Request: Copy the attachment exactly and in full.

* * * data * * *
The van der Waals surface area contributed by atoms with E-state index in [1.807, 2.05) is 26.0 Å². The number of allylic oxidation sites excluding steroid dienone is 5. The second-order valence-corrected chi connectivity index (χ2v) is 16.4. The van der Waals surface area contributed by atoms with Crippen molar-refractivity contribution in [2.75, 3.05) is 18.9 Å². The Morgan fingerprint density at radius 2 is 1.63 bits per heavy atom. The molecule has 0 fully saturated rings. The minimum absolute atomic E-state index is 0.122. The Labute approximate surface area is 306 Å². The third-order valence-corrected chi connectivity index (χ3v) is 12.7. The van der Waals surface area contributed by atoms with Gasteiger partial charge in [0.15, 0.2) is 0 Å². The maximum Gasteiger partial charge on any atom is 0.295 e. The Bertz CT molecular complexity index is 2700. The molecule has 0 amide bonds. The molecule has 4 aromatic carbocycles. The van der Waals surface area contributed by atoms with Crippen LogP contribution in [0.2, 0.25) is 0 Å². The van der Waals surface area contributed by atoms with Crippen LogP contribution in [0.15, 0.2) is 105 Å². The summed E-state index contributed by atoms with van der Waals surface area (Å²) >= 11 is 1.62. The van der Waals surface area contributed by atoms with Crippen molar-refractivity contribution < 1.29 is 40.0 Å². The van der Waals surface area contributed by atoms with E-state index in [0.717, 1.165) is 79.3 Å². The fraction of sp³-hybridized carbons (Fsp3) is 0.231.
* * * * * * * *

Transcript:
The van der Waals surface area contributed by atoms with E-state index in [1.807, 2.05) is 26.0 Å². The number of allylic oxidation sites excluding steroid dienone is 5. The second-order valence-corrected chi connectivity index (χ2v) is 16.4. The van der Waals surface area contributed by atoms with Crippen molar-refractivity contribution in [2.75, 3.05) is 18.9 Å². The Morgan fingerprint density at radius 2 is 1.63 bits per heavy atom. The molecule has 0 fully saturated rings. The minimum absolute atomic E-state index is 0.122. The Labute approximate surface area is 306 Å². The third-order valence-corrected chi connectivity index (χ3v) is 12.7. The van der Waals surface area contributed by atoms with Gasteiger partial charge in [0.15, 0.2) is 0 Å². The maximum Gasteiger partial charge on any atom is 0.295 e. The Bertz CT molecular complexity index is 2700. The molecule has 0 amide bonds. The molecule has 4 aromatic carbocycles. The van der Waals surface area contributed by atoms with Crippen LogP contribution in [0.2, 0.25) is 0 Å². The van der Waals surface area contributed by atoms with Crippen LogP contribution in [0.15, 0.2) is 105 Å². The summed E-state index contributed by atoms with van der Waals surface area (Å²) >= 11 is 1.62. The van der Waals surface area contributed by atoms with Crippen molar-refractivity contribution < 1.29 is 40.0 Å². The van der Waals surface area contributed by atoms with E-state index in [0.717, 1.165) is 79.3 Å². The fraction of sp³-hybridized carbons (Fsp3) is 0.231.